The Web and Media Accessibility Group AMA ๐ŸŽ‰

View other answers to this thread
EJ Mason's photo

What are your favorite stories about accessibility victories you were involved in? Did those victories teach you anything that might help the rest of us achieve more victories?

Show +1 replies
Tatiana Mac's photo

My favourite accessibility victories are any interaction where someone responds to how to make something more accessible with excitement and a desire to learn how to work together to do that.

Most of the time, unfortunately, accessibility is met with a wall: "Why do we care about this? It's only X percentage of users." So, whenever a team seems keen to figure things out (even if they lack much knowledge around accessibility), I consider that a win.

The next step/prospective win is figuring out how to empower the team so that accessibility isn't my singular cross to bear, but something that's discussed when I'm not around. I find it to be a win when colleagues install accessibility tools into their workflow or share that they checked something with a screen reader or even asked during a meeting "How does this decision impact the accessibility of the product?"!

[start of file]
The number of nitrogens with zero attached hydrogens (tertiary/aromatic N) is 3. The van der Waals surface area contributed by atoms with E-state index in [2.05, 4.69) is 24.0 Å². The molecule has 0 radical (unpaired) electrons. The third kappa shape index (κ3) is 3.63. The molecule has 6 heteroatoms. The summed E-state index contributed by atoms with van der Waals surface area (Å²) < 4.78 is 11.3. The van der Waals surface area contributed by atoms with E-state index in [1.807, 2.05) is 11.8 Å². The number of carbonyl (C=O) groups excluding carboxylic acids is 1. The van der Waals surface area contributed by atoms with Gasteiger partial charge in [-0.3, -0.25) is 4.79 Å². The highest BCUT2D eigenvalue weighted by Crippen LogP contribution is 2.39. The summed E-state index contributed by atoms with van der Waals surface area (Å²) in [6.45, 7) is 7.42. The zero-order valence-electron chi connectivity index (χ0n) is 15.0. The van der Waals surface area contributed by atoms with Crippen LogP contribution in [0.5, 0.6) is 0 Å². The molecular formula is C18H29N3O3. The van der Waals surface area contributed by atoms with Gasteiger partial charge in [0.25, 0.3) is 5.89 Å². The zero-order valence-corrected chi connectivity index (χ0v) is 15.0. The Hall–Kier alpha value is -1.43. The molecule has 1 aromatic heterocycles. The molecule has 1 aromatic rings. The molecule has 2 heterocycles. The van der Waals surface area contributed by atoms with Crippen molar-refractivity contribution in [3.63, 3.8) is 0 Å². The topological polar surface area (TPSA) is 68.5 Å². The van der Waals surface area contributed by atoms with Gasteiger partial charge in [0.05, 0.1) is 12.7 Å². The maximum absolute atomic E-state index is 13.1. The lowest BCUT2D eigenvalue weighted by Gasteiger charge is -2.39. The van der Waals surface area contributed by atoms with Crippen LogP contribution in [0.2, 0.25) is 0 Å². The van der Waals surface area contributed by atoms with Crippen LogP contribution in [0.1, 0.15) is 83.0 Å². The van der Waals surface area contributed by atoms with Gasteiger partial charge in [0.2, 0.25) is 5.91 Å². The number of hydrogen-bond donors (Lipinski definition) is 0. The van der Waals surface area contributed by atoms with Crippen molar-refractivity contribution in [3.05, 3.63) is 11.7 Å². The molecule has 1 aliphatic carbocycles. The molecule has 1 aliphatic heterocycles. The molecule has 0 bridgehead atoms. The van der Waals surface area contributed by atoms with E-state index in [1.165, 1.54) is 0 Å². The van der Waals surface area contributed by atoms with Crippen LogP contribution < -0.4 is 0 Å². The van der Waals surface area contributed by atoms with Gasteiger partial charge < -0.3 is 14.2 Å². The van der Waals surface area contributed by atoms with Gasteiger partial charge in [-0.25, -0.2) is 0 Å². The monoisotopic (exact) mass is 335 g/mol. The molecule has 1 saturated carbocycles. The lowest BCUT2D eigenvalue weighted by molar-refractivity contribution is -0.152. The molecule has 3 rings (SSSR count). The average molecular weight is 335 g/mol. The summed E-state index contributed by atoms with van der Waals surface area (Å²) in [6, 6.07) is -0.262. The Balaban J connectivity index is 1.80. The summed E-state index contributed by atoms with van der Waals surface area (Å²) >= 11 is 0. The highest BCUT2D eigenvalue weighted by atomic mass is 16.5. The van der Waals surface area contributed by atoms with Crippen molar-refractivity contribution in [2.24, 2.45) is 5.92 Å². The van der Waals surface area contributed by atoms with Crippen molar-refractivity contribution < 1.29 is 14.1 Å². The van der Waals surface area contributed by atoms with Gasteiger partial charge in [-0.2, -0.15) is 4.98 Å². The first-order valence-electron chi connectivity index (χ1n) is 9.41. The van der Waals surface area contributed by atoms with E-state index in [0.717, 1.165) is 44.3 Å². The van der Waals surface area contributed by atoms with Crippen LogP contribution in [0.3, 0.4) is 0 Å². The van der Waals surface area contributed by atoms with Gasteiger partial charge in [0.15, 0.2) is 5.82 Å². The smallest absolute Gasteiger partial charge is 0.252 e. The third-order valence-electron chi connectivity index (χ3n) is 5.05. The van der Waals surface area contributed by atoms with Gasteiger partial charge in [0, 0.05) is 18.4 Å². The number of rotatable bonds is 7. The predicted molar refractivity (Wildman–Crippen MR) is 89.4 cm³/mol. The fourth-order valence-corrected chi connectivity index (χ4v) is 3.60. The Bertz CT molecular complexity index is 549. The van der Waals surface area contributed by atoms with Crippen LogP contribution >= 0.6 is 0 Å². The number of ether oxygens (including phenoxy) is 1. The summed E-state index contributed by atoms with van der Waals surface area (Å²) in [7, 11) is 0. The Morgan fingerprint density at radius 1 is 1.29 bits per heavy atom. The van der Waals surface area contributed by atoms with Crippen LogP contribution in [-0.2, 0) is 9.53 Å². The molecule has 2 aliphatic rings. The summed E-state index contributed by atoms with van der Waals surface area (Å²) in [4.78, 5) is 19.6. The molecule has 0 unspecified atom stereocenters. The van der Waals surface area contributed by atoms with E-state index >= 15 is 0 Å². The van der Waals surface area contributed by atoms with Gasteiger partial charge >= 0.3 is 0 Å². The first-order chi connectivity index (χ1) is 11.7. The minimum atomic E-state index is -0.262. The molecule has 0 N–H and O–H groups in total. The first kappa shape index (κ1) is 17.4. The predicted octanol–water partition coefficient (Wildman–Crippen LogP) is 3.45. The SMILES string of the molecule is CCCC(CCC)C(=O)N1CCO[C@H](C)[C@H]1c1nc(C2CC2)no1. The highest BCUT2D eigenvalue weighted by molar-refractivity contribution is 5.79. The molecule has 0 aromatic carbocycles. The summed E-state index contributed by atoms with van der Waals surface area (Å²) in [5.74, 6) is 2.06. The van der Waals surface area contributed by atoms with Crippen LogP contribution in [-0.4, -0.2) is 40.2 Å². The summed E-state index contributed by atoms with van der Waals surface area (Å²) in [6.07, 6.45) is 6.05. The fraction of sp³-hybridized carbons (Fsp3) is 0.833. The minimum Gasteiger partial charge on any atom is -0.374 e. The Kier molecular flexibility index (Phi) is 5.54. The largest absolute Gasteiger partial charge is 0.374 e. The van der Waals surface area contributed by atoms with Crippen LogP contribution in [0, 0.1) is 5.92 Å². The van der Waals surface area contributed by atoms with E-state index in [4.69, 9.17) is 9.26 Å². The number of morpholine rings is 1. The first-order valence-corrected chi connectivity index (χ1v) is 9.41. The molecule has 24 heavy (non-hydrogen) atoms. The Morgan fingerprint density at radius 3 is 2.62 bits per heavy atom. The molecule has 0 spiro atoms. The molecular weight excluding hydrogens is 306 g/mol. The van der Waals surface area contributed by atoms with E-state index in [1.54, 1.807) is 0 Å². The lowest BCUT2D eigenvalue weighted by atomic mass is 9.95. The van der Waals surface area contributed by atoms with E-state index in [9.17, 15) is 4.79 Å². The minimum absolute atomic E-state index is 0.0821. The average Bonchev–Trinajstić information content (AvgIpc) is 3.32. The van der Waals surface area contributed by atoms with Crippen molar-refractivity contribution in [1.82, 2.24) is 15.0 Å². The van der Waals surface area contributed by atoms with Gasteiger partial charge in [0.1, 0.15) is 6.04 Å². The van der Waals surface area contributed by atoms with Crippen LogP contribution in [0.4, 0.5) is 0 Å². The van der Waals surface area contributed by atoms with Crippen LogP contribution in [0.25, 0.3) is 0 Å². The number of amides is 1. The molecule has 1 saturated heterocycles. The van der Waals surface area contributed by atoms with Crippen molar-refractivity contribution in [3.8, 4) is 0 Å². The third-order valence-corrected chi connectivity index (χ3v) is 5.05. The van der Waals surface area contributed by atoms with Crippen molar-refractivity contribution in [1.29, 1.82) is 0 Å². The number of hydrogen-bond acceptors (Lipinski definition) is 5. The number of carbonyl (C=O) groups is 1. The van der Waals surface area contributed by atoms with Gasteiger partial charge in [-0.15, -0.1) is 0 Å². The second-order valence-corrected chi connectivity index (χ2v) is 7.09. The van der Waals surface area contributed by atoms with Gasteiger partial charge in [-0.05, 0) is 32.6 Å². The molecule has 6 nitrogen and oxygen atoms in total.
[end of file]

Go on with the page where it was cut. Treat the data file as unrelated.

A personal win is that I spent most of this week learning about how to make complex tables accessible. It's really a clear demonstration of how it's far simpler to make the content accessible first by reducing complexity of the table, then with what we're left with, figuring out how to lightly sprinkle necessary aria and visuallyhidden attributes to ensure the data is presented in the most thorough way for as many people as possible.

Segun Ola's photo

A PM once asked "Segun, how long will it take to build this page if we didn't care about accessibility". I responded "the same time it'll take to make it accessible". I went on to deliver and the team made accessibility a product requirement.